Canada PM in China to discuss oil and energy issues
Canadian Prime Minister Stephen Harper is in China for talks that will focus on oil sales and other economic ties.
The four-day visit emphasises efforts by Canada to diversify energy sales as nearly all of its oil exports currently go to the US.
Mr Harper arrived in Beijing on Tuesday night, accompanied by his wife, officials and 40 business leaders.
He will meet President Hu Jintao, Premier Wen Jiabao and other top officials.
Correspondents say Canada will find a willing buyer in China.
The visit comes soon after a US move to block a major oil pipeline project running across the US from Canada.
Speaking before he set off for Beijing, Mr Harper said the US decision highlighted the need for Canada to expand its exports to new markets.
Washington blocked the Keystone XL project - which would have seen a pipeline running from western Canada, down the length of the US to Texas - on environmental grounds.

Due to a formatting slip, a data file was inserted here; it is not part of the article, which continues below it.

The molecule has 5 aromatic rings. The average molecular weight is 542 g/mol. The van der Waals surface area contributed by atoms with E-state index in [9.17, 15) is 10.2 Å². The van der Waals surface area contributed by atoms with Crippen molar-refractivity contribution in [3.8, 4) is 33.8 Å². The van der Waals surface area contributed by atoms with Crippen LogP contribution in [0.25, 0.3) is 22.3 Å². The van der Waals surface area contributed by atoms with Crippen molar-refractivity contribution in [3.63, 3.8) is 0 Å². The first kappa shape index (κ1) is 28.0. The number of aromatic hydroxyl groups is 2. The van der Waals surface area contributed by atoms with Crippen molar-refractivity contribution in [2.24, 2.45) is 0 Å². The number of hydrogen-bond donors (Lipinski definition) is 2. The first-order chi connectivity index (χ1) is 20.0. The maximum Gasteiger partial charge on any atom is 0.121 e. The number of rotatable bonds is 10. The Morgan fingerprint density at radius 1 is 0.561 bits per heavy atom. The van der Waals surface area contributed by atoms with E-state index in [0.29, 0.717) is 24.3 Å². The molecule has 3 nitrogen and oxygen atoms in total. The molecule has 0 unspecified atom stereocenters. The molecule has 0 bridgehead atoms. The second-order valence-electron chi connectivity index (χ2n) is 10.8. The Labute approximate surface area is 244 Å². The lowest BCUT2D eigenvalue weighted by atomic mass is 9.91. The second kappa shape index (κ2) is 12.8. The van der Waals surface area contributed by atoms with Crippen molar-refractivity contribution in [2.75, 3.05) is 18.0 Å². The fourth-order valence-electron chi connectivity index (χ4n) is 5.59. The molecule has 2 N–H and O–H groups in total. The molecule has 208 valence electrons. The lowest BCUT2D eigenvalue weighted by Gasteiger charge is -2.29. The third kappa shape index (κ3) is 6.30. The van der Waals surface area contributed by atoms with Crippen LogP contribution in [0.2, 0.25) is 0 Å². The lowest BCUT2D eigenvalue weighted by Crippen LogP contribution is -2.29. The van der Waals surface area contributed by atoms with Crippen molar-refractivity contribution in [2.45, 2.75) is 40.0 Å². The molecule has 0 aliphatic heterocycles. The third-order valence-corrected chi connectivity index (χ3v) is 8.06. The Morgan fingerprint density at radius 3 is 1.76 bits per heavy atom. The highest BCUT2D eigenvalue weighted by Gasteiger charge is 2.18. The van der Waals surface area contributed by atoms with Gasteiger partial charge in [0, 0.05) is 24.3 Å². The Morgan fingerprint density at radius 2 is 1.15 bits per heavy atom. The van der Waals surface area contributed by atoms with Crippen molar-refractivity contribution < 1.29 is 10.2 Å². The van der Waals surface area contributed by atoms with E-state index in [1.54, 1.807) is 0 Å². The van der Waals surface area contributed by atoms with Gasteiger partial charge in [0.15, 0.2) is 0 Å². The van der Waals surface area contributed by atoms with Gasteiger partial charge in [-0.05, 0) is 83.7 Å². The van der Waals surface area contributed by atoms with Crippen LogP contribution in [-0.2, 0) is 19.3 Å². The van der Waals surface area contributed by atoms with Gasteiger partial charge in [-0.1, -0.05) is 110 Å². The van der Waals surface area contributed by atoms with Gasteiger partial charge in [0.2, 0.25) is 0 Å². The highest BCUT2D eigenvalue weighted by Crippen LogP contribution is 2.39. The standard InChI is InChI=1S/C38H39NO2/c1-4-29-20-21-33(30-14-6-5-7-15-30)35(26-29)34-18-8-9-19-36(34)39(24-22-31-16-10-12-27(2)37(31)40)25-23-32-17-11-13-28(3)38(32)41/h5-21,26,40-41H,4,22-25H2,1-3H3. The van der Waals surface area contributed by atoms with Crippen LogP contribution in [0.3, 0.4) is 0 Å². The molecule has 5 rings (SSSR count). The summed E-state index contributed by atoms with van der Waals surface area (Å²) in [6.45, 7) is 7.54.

The Associated Press says Chinese state-owned companies have invested more than $16bn (£10bn) in Canadian energy over the past 10 years and hope to get access to reliable supplies of fuel.
The BBC's Michael Bristow in Beijing says that if negotiations on this issue do get anywhere, it will be in part down to the belief that Canada has softened its attitude on human rights in China since the early days of Mr Harper's premiership.
Mr Harper is also scheduled to visit Guangzhou, the industrial and business hub in the Pearl River Delta, and Chongqing, the southwestern urban centre.
He is also expected to sign several trade agreements and discuss a loan of pandas to Canadian zoos.